Every spring, it happens the same way.
As Dave and I walk our dog Edmund around the block in the morning, we spot the signs and pause. The bulbs are coming up. The white crocus that looked to be barely budding yesterday is in full bloom today.
Sometimes, when spring comes early like this, it makes me feel a little panicked. I worry that it will snow, and all this hope will be cut short, will prove premature. I want to ask the fat robin in my yard, “Are you sure? Is it safe?”
A few days ago, for no good reason, a friend brought me some unopened daffodils. They looked like nothing, plain and green. I cut the stems and put them in water in a pretty copper pitcher on the island in my kitchen.
I knew what would happen. But that didn’t lessen the shock the next morning when I stumbled downstairs half-asleep and intent on nothing but coffee and—Bam! Yellow glory. So bold and bright it took my breath.
Spring came early in 2007, too.
But first, there was the winter of 2006. In November, Dave and I moved from Oregon to Colorado Springs. Moving always sucks, I knew. But I didn’t know that the following six months would be the darkest of my life.
That winter, my alcoholism took me to new lows. I drank to blackout almost every night. Often, I jotted notes while drinking so that in the morning, they could help me pretend to Dave that I remembered some of what I’d done or said the previous evening.
Near the end, during March of 2007, I woke up in the guest room a lot. I would have no memory of how I got there. Obviously, my husband and I must have had another “dumb drunk Heather fight,” as Dave had come to call them.
I would stumble into the bathroom and look at myself in the mirror, at my puffy face, swollen eyes, my smashed hair, and my heart would fill with hate. Until the end I held onto the hope that I could hate myself into changing.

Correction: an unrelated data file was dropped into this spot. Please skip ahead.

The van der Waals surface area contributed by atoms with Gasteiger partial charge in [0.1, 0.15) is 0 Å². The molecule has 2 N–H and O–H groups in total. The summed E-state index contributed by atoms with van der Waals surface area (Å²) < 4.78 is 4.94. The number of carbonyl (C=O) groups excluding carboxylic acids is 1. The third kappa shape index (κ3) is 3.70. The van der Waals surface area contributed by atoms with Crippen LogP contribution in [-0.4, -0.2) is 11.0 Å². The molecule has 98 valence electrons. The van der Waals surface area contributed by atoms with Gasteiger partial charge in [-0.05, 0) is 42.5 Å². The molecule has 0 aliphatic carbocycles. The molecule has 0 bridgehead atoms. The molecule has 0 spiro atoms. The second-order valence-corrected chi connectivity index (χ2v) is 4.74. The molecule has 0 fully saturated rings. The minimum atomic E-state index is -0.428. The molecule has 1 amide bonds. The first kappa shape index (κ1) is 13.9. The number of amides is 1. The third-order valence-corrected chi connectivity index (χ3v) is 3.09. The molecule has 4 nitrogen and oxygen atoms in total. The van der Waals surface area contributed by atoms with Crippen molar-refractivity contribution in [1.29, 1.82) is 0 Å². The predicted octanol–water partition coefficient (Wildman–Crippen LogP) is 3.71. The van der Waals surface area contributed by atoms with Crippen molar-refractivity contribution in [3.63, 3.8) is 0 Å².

Now, every year as April nears, I ache. Some mornings, I can’t decide if my heart hurts—or if I’m mistaking stabs of joy for pain. I feel like I could cry over the blue of the sky. I feel fragile, tenuous, whip-lashed by hope.
These are anniversary feelings, I know. Deep in my soul, I’m remembering a collision that happened seven years ago. On April 4, 2007, the darkest days of my life smashed head-on into my brightest.
Like the daffodils in my kitchen.
Like spring come early.
This was the day I first walked into a treatment center to get help for my alcoholism. But I almost didn’t make it into the building. For a long time, I sat in my car in the parking lot having panic attacks.
Maybe that’s why I feel this funny ache in my chest every spring when the anniversary of that day draws near. It’s scary to remember how close I came to turning back—to losing my marriage and maybe my life, to missing the miracle.
When you lay death and life right next to each other like that, the way spring does, you see it more clearly: how violent God’s love is, how risky his timing, and how close on the heels of despair hope starts rising.
And always this ache until Easter.
*If this post seems familiar, you’ve been with me a while. It first ran in March of 2012. This weekend, I was feeling the ache again… and so I’m reprising it.